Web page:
The models have since become much more sophisticated. And though many Americans still willfully refuse to accept the science of climate change, we all now live with its consequences.
The perennial Arctic ice cap—the sea ice that persists through winter and summer—is wasting away. Over the past half century it has shrunk by more than a million square miles. Sea levels are rising ever faster, largely thanks to accelerating melt from Greenland and Antarctica.
Increasingly, low-lying coastal cities in the United States are experiencing what’s known as sunny-day flooding, when all it takes is a high tide to send water gushing into the streets. According to projections from the National Oceanic and Atmospheric Administration, this sort of flooding will, a few decades from now, be the norm in cities such as Miami, Florida, and Charleston, South Carolina. By 2050, Norfolk, Virginia, is expected to experience high-tide flooding nearly half the days of the year.
And the kind of sea-level rise that will make life difficult in places like Norfolk is apt to make it impossible in places like the Marshall Islands and the Maldives. A recent study by American and Dutch researchers predicted that by the middle of this century, most atolls would be uninhabitable.
Flooding, meanwhile, is just one of the unfortunate consequences of fiddling with the planet’s thermostat. A warmer world is also racked by deeper droughts, fiercer storms, and more erratic monsoons. It’s a world where the wildfire season lasts longer and the blazes grow bigger and more intense.
Before 1970, megafires—fires that consume at least 100,000 acres—were rare in the United States. In the past decade, there have been dozens. In the summer of 2019, forest fire burned through more than 17 million acres in Siberia; this is an area nearly as large as Ireland. Smoke engulfed the region in a sickly haze and prompted health officials to advise residents of cities such as Krasnoyarsk to venture outside only if absolutely necessary. In late 2019 and early 2020, fires in Australia ravaged tens of millions of acres.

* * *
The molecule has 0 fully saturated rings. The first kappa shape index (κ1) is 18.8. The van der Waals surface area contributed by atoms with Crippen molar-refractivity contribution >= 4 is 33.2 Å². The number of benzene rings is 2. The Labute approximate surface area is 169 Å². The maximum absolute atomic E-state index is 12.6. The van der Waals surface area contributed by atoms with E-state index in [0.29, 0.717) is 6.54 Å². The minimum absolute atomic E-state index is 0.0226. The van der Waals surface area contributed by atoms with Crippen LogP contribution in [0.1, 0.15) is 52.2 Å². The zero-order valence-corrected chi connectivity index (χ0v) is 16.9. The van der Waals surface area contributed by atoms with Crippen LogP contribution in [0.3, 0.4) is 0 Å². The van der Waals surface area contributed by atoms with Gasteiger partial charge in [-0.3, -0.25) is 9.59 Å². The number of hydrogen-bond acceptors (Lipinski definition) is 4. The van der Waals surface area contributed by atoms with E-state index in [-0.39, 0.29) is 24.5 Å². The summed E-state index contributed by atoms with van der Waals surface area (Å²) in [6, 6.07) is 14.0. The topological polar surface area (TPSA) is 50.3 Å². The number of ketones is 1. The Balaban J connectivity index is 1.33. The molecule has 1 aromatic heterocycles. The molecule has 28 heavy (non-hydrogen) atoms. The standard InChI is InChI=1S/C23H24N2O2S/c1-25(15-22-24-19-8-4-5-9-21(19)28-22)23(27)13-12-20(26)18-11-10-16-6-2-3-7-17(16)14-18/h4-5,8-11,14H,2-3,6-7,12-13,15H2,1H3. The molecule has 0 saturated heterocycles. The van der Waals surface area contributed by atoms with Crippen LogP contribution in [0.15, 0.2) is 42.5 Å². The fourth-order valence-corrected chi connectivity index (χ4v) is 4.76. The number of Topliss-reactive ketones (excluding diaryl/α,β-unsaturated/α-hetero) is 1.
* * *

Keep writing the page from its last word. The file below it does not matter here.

And that’s not all. Land degradation, coral bleaching, increasingly deadly heat waves, the expansion of marine dead zones—these are all happening now. I could go on and on listing the dangerous impacts of climate change, but then you might stop reading. My point is: We’re already seeing a great deal of damage, and it’s increasing year by year.
In 2070, when Earth Day turns 100, what will the Earth look like? This clearly depends on how much carbon we emit between now and then. (Just in the roughly 10 minutes it takes you to read this article, more than a half million tons of CO2 will be added to the atmosphere.) But to a disturbing extent, the future has already been written.
The first Earth Day was such a grassroots explosion that just about every media outlet wanted in on it. The Today show ran a whole week of special programming with the theme “New World or No World.” The show’s host, Hugh Downs, opened the week with this assessment: “Our Mother Earth is rotting with the residue of our good life. Our oceans are dying, our air is poisoned.”
“Do we have the will to turn our way of life upside down?—because that is what it is going to take,” Downs continued. “Or do we go on breeding, demanding more and more power, more of everything until we suffocate or die of plague or famine? Probably within the next century, possibly within the next couple of decades?”